Part 26 – The Prodigy.

“Name?”

“Adelaide Bruce.”

“Rank?”

“I’m sorry?”

“She doesn’t have one,” Francis interrupted, looking over at the police officer, “she’s normal.”

The police officer turned a withering gaze on Francis, who met his eyes with an angry squint.

“Was I asking you?” The officer said.

“No,” Francis muttered. The officer sighed and wrote something down, then he looked up at Francis again.

“Name?”

“Francis Allen.”

“Rank?”

“One.”

He moved on down the line.

“Name?”

“Lee Richards.”

“Rank?”

“One.”

The pencil scratched on the page.

“Name?”

“Emma Wilson.”

“Rank?”

“None of your business.”

“Would you like to spend the evening in a cell, or would you prefer it if I just got your details and sent you away?”

Emma pursed her lips angrily.

“One.”

“Name?”

“Lydia Blake. Two.”

Adelaide looked down the line at Lydia. The police officer appeared to be thinking about being difficult about her hastiness, but reconsidered it and moved on.

“Name?”

“Peter Ford.”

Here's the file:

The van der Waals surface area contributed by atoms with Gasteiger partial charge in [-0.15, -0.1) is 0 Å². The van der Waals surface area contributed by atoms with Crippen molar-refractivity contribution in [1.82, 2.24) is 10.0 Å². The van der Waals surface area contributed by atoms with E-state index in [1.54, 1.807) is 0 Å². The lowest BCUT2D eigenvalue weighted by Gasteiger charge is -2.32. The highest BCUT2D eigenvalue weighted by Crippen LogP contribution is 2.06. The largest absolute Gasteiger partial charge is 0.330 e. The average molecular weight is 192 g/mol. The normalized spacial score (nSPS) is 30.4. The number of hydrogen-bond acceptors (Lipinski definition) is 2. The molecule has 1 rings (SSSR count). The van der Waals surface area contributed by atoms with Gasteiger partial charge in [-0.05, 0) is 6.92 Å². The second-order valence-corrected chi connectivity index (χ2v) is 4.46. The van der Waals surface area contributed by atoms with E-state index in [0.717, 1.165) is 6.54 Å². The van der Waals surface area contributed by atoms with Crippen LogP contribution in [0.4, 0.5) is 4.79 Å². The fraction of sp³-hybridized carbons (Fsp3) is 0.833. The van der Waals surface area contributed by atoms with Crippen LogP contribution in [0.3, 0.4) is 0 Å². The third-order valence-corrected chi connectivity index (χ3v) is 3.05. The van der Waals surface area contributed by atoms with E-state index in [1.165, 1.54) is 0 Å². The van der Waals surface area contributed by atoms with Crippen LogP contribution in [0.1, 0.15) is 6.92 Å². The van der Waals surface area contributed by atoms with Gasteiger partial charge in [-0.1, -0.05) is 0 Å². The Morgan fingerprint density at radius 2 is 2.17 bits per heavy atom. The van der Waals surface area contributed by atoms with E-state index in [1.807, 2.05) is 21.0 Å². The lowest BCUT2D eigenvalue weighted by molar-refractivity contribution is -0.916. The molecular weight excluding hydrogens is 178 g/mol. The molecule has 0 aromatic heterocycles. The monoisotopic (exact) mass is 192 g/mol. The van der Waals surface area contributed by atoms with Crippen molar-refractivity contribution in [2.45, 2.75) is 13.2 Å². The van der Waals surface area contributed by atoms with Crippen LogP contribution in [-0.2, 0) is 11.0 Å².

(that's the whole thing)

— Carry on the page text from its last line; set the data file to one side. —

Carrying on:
“Rank?”

“None.”

“Name?”

“Julian Hex,” the echo resounded in all their heads. The voice was resigned and weary.

“Rank?”

“Three.”

“And finally,” the police officer stepped over to Amadeus, who was standing to one side.

“Oh come on,” he smiled ruefully, “you surely don’t need my details, you know me Roger.”

“Sorry,” he said, “standard procedure. You’re not an officer, so I’ve got to take them.”

“Fine. My name, as you know perfectly well, is Amadeus Romero. My rank is five.”

Francis froze and his eyes widened. He stared out at the others, who met his gaze, equally shocked.

“Five?” He hissed, “There’s no way he’s a five…”

“Shut up you!” Roger roared back at them. Francis lapsed into a sullen silence. One of the other police officers motioned to Roger that his job was done, took his notebook from him and skimmed down the details quickly.

“All right,” she moved in front of the line, “with the exception of Mr Hex you’re all free to go. Amadeus here has made it clear to us what’s happened here, but we might decide to pull you in and take your statements. Any questions.”